Portions of The Beatles’ final Star-Club performances (along with other acts) were recorded by the club’s stage manager, Adrian Barber, for Ted “Kingsize” Taylor. Barber used a Grundig home reel-to-reel recorder at a tape speed of 3¾ inches per second, with a single microphone placed in front of the stage. Taylor, leader of The Dominoes (who were also playing at the club), said that John Lennon verbally agreed to the group being recorded in exchange for Taylor providing the beer during their performances.

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The tapes were originally described as having been recorded in the spring of 1962, an attempt to pre-date The Beatles’ June 1962 contract signing with Parlophone. However, song arrangements and dialogue from the tapes pointed to late December 1962, and a recording date of 31 December 1962 (the group’s last day in Hamburg) was commonly cited. Later researchers have proposed that the tapes are from multiple days during the last week of December; Allan Williams (The Beatles’ booking agent at the time) recalled that a total of about three hours was recorded over three or four sessions between Christmas and New Year’s Day.
The tapes captured The Beatles performing at least 33 different titles, plus some repeated songs. Of the 30 songs that were commercially released from the tapes, only two were Lennon–McCartney compositions. The others were an assortment of cover versions, seventeen of which would be re-made by The Beatles and appear on their various studio albums or Live at the BBC. The arrangements played at the Star-Club are similar to the versions recorded later, albeit less refined, although there are a few cases with distinct differences. For example, “Mr. Moonlight” has a much quicker tempo, a guitar-based instrumental break, and an intentionally altered lyric with Lennon proclaiming he is on his “nose” instead of his “knees”; “Roll Over Beethoven” was described as “never taken at a more breakneck pace”.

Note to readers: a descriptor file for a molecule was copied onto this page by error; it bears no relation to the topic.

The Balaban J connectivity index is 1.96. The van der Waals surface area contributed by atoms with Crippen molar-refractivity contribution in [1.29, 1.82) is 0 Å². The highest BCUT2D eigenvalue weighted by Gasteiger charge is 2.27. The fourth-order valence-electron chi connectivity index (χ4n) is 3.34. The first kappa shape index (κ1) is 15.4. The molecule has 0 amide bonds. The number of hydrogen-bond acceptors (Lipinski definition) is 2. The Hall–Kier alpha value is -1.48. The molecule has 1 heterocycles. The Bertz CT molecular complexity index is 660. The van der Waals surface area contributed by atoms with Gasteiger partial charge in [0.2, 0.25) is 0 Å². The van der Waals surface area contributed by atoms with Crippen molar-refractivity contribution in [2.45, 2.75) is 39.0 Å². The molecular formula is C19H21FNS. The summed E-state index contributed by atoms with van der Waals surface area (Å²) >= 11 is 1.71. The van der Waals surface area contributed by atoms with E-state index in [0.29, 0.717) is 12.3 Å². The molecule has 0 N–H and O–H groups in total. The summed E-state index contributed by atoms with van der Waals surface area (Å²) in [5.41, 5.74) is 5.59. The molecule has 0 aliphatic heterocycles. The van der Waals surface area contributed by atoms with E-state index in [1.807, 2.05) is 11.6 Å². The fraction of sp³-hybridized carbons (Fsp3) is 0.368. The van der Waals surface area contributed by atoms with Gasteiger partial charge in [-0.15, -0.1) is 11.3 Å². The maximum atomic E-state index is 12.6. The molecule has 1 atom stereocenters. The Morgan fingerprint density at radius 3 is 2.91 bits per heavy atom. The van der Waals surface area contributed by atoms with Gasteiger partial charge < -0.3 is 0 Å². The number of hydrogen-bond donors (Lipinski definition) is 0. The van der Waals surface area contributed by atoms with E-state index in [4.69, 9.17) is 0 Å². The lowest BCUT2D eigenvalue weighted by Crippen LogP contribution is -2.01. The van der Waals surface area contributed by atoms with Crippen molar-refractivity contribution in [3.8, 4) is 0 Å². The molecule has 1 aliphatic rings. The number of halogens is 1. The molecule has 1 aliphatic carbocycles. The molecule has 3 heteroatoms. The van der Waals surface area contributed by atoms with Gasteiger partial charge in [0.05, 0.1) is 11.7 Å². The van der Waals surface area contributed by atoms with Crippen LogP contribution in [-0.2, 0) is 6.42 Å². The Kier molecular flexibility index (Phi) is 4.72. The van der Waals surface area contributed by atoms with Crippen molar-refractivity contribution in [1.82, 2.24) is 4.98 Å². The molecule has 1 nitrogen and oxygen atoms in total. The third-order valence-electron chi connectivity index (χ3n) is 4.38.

50 Jahre Star-Club in Hamburg Der Star-Club
The recording equipment and method resulted in the tapes being unmistakably low fidelity. The vocals, even in the best cases, sound “somewhat muffled and distant”. The vocals on a few songs are so indistinct that labelling and liner notes on early releases gave incorrect information about who was singing and the exact song being performed. Much of The Beatles’ dialogue between songs is audible, which includes addressing the audience in both English and German, as well as repartee among themselves. The banter is irreverent and coarse at times, an aspect of their stage act that would soon cease under the influence of manager Brian Epstein.